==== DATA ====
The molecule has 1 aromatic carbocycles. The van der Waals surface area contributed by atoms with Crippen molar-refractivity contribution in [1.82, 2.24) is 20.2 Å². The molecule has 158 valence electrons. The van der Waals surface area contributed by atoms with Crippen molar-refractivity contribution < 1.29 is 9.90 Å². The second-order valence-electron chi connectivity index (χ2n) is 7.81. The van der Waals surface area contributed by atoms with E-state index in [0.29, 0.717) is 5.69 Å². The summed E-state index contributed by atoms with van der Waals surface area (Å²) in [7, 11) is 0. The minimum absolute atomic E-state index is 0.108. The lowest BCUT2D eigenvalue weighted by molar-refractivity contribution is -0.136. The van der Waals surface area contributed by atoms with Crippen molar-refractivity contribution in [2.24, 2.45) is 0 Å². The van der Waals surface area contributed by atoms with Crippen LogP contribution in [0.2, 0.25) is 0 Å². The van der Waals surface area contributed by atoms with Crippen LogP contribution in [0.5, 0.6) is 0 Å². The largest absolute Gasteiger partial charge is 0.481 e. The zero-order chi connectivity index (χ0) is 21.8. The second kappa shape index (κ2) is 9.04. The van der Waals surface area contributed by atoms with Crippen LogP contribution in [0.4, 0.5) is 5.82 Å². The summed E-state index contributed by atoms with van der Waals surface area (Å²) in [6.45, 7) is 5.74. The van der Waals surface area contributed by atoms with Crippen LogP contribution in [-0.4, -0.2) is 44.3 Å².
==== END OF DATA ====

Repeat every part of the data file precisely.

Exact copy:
The molecule has 1 aromatic carbocycles. The van der Waals surface area contributed by atoms with Crippen molar-refractivity contribution in [1.82, 2.24) is 20.2 Å². The molecule has 158 valence electrons. The van der Waals surface area contributed by atoms with Crippen molar-refractivity contribution < 1.29 is 9.90 Å². The second-order valence-electron chi connectivity index (χ2n) is 7.81. The van der Waals surface area contributed by atoms with E-state index in [0.29, 0.717) is 5.69 Å². The summed E-state index contributed by atoms with van der Waals surface area (Å²) in [7, 11) is 0. The minimum absolute atomic E-state index is 0.108. The lowest BCUT2D eigenvalue weighted by molar-refractivity contribution is -0.136. The van der Waals surface area contributed by atoms with Crippen molar-refractivity contribution in [2.24, 2.45) is 0 Å². The van der Waals surface area contributed by atoms with Crippen LogP contribution in [0.2, 0.25) is 0 Å². The van der Waals surface area contributed by atoms with Crippen LogP contribution in [0.5, 0.6) is 0 Å². The largest absolute Gasteiger partial charge is 0.481 e. The zero-order chi connectivity index (χ0) is 21.8. The second kappa shape index (κ2) is 9.04. The van der Waals surface area contributed by atoms with Crippen LogP contribution in [0.4, 0.5) is 5.82 Å². The summed E-state index contributed by atoms with van der Waals surface area (Å²) in [6.45, 7) is 5.74. The van der Waals surface area contributed by atoms with Crippen LogP contribution in [-0.4, -0.2) is 44.3 Å².